Wednesday, December 30, 2020

December light

My husband bought me a new laptop for Christmas and so now I can sit anywhere in the house (or out, brrrrrrr!) and organize my photos, work on blogposts and all sorts of fun things. The older laptop still works, but the dead battery made it unmovable and as the mom around here, I found it hard to be stuck in a room away from the family life. I have several posts in draft mode so you may see some older posts getting published all at the same time. I also have a ton of photos, but I will try to be ultra-selective and only post the ones that aren't completely blurry. Ha! They are a combination of photos taken with my camera and my phone.
We are on our second week of break from our lessons and when we resume next week, we'll be starting  Week 17 out of a planned 36 week year following Ambleside Online.
After the relentlessness of preparing for Christmas, this past week of enjoying Christmas is a wonderful gift. We are back under lockdown measures here in Ontario, so we are home most of the time, although Seth still has shifts at the local coffee shop. Shane had more vacation to use, so he's been off work for two weeks already and will return on Monday in the new year, but still working from home.

Years ago I bought candy molds that were designed to use with sticks to make chocolate lollipops and I've made them for different occasions throughout the year. This year, I bought my first silicon candy mold trays that pop out after cooling and hardening. I experimented with the molds by adding some nonpareils to copy the kind of chocolate nonpareils my Dad bought from the local chocolate shop every year. 
Sidenote here: Wikipedia tells me that outside North America, nonpareils as known as hundreds and thousands which reminds me of a Miss Marple story I had read earlier this year in which these balls of  sugary starch were a key clue in solving the murder. At the time, I didn't know what Miss Marple was referring to exactly, but it's funny how that name stuck with me until I came across it again. Anyway, I have sent these handmade chocolates on to my parents along with some other commercial sweets. The fabric candy canes are made with some of the fabrics that I brought home from my mom's fabric cabinet that we dismantled last summer. I hope my mom recognizes the fabric in its new form, but no matter these are for her to enjoy in their new home.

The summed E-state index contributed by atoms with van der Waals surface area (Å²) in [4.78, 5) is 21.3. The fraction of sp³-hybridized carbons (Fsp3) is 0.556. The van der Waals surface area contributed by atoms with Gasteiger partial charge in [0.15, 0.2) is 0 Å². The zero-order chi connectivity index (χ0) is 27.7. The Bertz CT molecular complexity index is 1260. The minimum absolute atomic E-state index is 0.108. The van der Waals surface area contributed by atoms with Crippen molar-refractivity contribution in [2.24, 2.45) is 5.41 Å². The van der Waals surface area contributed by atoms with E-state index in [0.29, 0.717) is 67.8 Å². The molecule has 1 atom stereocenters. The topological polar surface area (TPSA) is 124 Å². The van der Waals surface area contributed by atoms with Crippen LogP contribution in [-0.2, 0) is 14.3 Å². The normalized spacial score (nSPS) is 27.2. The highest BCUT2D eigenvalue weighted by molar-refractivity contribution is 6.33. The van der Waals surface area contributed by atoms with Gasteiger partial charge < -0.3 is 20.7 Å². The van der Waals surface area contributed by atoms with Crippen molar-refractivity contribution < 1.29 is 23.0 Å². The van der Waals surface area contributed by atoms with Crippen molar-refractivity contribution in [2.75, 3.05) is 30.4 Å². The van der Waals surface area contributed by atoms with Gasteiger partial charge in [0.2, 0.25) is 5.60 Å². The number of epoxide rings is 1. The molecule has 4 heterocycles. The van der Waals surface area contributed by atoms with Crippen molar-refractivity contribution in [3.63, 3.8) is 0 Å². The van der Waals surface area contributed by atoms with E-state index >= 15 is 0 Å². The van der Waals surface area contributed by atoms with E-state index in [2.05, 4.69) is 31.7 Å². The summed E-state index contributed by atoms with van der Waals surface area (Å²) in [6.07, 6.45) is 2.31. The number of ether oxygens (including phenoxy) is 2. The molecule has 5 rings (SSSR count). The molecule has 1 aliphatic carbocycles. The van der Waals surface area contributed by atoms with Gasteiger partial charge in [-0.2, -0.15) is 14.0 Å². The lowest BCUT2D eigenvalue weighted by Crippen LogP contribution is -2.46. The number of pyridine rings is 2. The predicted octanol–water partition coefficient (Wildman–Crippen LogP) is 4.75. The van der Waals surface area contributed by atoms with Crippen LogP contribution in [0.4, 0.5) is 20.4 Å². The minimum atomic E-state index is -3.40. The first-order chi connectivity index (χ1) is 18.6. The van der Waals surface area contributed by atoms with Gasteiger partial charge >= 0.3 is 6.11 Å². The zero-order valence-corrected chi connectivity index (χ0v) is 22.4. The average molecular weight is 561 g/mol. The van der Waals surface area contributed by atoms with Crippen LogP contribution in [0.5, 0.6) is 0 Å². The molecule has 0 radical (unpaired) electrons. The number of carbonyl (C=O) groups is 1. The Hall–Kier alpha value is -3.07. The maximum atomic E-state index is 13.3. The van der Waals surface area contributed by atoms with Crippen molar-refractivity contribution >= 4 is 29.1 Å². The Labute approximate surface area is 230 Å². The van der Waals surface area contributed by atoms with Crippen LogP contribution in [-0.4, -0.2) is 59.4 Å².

Some of the other treats I've pictured are from a Sunday lunch hosted by local friends that I brought dessert for. I brought her the jar of candied pecans and gave the rest away to my neighbor as part of her little Christmas package. Those pecans with cinnamon and sugar are so good and just the right combination of sweet and savory that it's hard to stop eating them. So away to friends they go!

Monday, December 28, 2020

Sunday, December 27, 2020

Homelife for children

 Their children are safe from corruption and conscription. 

~Anthony Esolen, Life Under Compulsion: Ten Ways to Destroy the Humanity of Your Child

This one sentence is taken from a longer paragraph on how truly free people live and encapsulated for me the idea of why we educate our children ourselves in our home.

I. By providing for our children's education ourselves, we have sought to give them a wide array of ideas and stories that both inform them and inspire them to think about who God is, what man is like and how the world is designed to provoke discovery and creativity.